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Tables

  • This presentation is a part of a series of lessons on the Analysis of Categorical Data.  This lecture overs the following: covariance patterns and generalized estimating equations (GEE). 

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  • This presentation is a part of a series of lessons on the Analysis of Categorical Data. This lecture covers the following: sparse tables, sampling zeros, structural zeros, and log-linear model (and limitations).

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  • A cartoon to use when talking about confidence intervals. Cartoon by John Landers (www.landers.co.uk) based on an idea from Dennis Pearl (The Ohio State University). Free to use in the classroom and on course web sites.
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  • The same set of statistics can produce opposite conclusions at different levels of aggregation. is a quote useful in teaching about Simpson's Paradox from American Economist Thomas Sowell (1930 - ). The quote may be found on page 102 of his 1996 book "The vision of the Anointed: Self-Congratulation As a Basis for Social Policy". The quote may also be found at the science history website www.todayinsci.com.
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  • The best way to predict the future is to invent it. This is a quote by American computer scientist Alan C. Kay (1940 - ). The quote was said at a 1971 meeting of Xerox Corporation's Palo Alto Research Center.
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  • As discussed, the murder rates for Blacks in the United States are substantially higher than those for Whites, with Latino murder rates falling in the middle. These differences have existed throughout the 20th and into the 21st century and, with few exceptions, are found in different sections of the United States. Although biological and genetic explanations for racial differences in crime rates, including murder, have been discredited and are no longer accepted by most criminologists, both cultural and structural theories are widespread in the literature on crime and violence. It is also important to remember that Latino is an ethnic rather than a racial classification. The point of this exercise is to examine differences in selected structural positions of Blacks, Whites and Latinos in the United States that may help explain long-standing differences in their murder rates.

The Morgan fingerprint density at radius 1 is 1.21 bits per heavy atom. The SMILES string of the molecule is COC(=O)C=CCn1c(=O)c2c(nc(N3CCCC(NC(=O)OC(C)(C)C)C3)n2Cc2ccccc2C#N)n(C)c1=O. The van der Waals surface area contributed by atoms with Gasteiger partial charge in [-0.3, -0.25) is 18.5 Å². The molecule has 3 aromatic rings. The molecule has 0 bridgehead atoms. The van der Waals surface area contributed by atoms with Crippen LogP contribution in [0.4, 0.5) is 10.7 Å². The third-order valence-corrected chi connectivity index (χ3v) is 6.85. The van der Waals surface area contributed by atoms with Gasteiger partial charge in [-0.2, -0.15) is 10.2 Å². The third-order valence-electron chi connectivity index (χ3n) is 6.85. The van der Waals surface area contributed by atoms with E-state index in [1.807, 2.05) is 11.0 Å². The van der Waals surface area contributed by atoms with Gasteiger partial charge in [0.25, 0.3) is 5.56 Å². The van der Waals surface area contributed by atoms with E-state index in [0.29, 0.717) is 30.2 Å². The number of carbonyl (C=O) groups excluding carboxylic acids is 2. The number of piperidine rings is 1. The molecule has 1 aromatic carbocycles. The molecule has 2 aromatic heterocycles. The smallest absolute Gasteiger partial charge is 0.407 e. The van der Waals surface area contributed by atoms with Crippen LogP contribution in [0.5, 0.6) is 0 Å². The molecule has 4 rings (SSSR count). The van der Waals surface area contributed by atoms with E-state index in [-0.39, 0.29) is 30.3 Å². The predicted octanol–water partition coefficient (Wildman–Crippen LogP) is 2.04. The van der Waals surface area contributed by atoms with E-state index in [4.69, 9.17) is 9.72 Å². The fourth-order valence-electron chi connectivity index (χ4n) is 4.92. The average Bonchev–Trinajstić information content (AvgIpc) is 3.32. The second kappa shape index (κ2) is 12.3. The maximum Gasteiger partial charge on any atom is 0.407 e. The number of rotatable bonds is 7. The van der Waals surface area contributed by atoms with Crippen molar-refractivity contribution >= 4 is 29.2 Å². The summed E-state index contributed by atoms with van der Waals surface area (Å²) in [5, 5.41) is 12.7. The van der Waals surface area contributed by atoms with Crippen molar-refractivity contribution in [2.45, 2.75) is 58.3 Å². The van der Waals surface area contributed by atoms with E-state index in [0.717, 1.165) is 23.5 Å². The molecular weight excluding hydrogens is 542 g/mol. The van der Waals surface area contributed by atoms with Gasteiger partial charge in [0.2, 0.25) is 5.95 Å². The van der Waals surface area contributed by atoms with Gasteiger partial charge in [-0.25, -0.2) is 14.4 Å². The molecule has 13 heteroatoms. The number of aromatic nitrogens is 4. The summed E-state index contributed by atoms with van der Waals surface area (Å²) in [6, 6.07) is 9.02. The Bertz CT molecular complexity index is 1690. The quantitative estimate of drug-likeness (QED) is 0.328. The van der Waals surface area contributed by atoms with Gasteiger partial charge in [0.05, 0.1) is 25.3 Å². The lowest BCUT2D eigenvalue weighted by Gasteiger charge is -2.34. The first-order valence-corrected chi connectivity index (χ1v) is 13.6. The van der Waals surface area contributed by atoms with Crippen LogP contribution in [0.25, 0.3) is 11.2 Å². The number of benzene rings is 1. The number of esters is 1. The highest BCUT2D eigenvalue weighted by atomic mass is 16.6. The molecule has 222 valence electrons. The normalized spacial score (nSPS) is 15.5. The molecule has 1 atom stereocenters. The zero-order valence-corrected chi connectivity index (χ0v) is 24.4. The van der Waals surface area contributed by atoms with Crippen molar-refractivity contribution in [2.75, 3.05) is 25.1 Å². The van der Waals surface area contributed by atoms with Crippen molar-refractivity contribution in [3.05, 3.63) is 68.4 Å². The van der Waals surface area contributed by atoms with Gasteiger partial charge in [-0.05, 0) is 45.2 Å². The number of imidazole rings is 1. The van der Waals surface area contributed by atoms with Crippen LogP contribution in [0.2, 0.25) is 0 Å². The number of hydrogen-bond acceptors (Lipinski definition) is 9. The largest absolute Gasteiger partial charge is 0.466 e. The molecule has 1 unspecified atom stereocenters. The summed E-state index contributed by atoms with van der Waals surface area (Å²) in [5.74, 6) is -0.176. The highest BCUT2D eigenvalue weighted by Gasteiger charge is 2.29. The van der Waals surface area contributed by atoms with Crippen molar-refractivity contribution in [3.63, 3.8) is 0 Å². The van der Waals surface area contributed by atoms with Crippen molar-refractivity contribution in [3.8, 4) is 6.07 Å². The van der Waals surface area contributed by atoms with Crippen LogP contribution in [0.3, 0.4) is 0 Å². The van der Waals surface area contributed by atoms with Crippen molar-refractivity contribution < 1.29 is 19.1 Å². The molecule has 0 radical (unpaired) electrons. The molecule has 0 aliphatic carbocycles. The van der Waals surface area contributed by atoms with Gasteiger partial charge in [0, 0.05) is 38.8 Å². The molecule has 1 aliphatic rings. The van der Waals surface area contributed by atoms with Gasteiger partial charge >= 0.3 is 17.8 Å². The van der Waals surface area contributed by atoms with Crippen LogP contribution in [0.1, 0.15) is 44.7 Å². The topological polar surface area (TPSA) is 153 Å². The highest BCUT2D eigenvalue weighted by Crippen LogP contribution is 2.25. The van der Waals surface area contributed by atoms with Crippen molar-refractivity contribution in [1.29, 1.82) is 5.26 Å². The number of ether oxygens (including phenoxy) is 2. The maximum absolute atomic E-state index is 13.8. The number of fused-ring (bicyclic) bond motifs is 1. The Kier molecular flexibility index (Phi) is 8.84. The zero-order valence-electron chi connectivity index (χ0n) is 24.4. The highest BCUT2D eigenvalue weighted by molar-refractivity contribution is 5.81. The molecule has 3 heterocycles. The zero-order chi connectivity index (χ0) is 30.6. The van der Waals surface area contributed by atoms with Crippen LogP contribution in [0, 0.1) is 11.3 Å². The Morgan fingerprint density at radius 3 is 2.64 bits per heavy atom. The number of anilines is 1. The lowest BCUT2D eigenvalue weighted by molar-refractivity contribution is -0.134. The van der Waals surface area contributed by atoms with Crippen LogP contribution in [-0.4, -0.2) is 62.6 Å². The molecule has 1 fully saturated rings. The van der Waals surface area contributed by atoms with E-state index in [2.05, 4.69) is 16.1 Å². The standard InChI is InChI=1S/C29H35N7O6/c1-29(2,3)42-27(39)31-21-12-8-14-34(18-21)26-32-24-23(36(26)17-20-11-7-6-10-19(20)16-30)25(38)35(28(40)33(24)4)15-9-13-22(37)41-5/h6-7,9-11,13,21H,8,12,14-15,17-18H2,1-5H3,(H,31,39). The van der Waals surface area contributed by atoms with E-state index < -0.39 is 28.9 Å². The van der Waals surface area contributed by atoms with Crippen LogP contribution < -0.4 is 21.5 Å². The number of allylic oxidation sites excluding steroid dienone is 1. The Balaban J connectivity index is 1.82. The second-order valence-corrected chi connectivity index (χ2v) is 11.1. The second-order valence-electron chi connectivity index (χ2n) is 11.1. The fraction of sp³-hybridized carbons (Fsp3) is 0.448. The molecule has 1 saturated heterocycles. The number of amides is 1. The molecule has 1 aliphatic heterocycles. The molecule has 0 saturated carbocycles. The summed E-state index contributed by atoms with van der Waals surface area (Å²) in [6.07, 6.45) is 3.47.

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  • In this module you will have the opportunity to explore the frequency of different types of residential moves carried out by Americans. You will examine some of the basic determinants of residential mobility by looking at variations in different types of mobility by age, marital status, education, and housing tenure. Finally, you will have an opportunity to test hypotheses, drawn from a popular theoretical perspective, about racial differences in residential mobility.
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  • This paper presents rules for determining whether an index variable in such a table is part or whole depending on whether the associated margin value is an average, a sum or a 100% sum. Tables with missing margin values -- date-indexed tables, half tables and control tables -- are analyzed. Recommendations are made to improve reader understanding of any table involving rates or percentages.
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  • This survey assesses statistical literacy. The survey focuses on the general use of informal statistics in everyday situations: reading and interpreting tables and graphs involving rates and percentages.
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  • This activity discusses probability topics, such as: sample space, independent events, Law of Large Numbers, deviation percentage. A Excel program is required for this activity, which can be reached via the website.
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